He not only survives the tremendous pressure put by opposition but also the enormous amount of expectations from more than a billion people. When he walks onto the filed every fans wants a century from him and nothing less. To meet those levels of expectations constantly for twenty years is phenomenal.
He has literally almost all the batting records to his name, but the one he created today has eluded him few times. Why is this great (if not greatest) inning? why does it carry more weight than anything when it is just six run ahead of previous record? What makes this the one to remember for life? Here are my reasons:
‘Carry the bat’ is not an easy thing to achieve. It takes immense concentration, stamina, patience and requires perfection of the incomparable level. It takes just one mistake – a slight miscalculation, loss of concentration or something minute and you are sent back to pavilion. To perform such task in changing conditions and distractions all around is huge task. In not only requires patience but also controlling the emotions. One cannot achieve such perfection without hard work, dedication or letting success get into head. Even one survives those five grueling hours on pitch, it takes enormous effort to scores runs consistently at such high rate. One is not just concentrating on batting but also running, keep the score ticking and attacking the opposition mentally. To achieve such a feat at age of 37 in itself is amazing. He not only has stamina to survive, which he has developed over years of rigorous training and immense discipline, but also cunningness to adapt to situation. The way he switched from hitting shots to using bowler’s pace was marvelous. To end this argument, I would say, he does not have the body structure of modern day players who believe in power hitting. Sachin Tendulkar is not six foot tall with broad shoulders to attack all the balls, he is a class act – a mix of brilliance, elegance and ability to innovate shots. All these things make this one of the greatest innings of Cricket.
What now? Sachin Tendulkar has one more dream, to win the World Cup for India. We know he is going to do his best and he will have more than a billion fans to support from him. If he continues this form, I have no qualms in proclaiming that India will not fail to win the World Cup. What could be a better gift than winning the World Cup on home turf. We all LOVE you Sachin! You are Cricket to me and I don’t want to imagine…
Today I watched Food, Inc. and that triggered this post. Coming from India I see food in a different perspective, a nation where poverty is the main problem and almost half of the population struggles to get both meals a day. A country which has the highest malnutrition (215+ million people) in world, food to all seems to be the biggest challenge. Then we have another set of problems related to food – adulteration and excessive usage of chemicals in farming.
When I came to US, the first thing I noticed was the prosperity and then in few days I was introduced to Wal Mart. This gave me an impression that at least this country doesn’t have problems in this area. Then I met few friends who introduced me to different set of issues that most people are unaware of. They gave me a comprehensive idea of how most of the food is prepared. At first I did not see it as problem, I thought of it as efficient use of technology. When they explained all the aspects I was surprised to find out about cruelty to animals and other ways in which food was prepared. This was not end of story, this form of preparation promoted unhealthy eating practices. Then the question was why still people don’t change? Answer was simple – lack of awareness and low cost. And here it comes back to similar problem as India- to prepare food at lower costs. In India the problem magnifies as enforcement of food related laws is not proper.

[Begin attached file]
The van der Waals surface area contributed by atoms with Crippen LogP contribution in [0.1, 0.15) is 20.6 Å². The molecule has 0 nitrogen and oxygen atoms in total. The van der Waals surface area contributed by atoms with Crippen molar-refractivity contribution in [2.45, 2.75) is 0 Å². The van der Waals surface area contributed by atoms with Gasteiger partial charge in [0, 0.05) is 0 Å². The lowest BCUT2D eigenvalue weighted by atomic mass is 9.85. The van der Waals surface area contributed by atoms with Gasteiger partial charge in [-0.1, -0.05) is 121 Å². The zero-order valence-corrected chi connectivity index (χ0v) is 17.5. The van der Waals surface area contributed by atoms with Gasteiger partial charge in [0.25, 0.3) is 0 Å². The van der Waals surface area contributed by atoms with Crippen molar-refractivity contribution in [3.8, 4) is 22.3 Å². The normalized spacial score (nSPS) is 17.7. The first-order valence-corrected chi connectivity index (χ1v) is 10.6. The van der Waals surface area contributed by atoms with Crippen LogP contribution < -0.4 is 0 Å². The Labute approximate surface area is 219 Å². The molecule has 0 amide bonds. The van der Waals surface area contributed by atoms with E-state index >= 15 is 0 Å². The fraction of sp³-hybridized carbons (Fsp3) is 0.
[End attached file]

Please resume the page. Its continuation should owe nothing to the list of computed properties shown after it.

This movie provides the same insight in terms of how technology advancement has solved some temporary issues but can lead to tragic issues later. It talks about how chicken and cow are bred, kind of environment they live in, how they are used in assembly line, how genetic engineering has changed the life cycle of animals and how animals are grown specific to human taste. They further extend this approach to corn, soybean and other agriculture products and its impact on humans. Basic idea of the movie is to show how food is engineered to human needs with maximum efficiency and at lowest cost. Movie also talks about law reform needed to improve conditions and what we can do to help not only ourselves but environment as well. It’s a terrifying expose of food industry but sends a deeper message – how our habits as a consumers have degraded the way we live and that message is more important to me.
This movie is an eye opener for normal people like us who have no idea what goes behind the food counter. This should also be a lesson to developing countries on how to tackle food problems. More than 50% of world population has food related issues, we need to come up with better ways to resolve the problem rather than taking the same approach. I do not know what that approach will be but I like what one of the message from the movie – “Eat at home instead of eating out.” and “Make a point to know where your food comes from—READ LABELS.” I would recommend this movie to everyone, because awareness is the first step and always helps.
On the same topic I have another recommendation, in the form of book this time – Good Calories, Bad Calories: Fats, Carbs, and the Controversial Science of Diet and Health.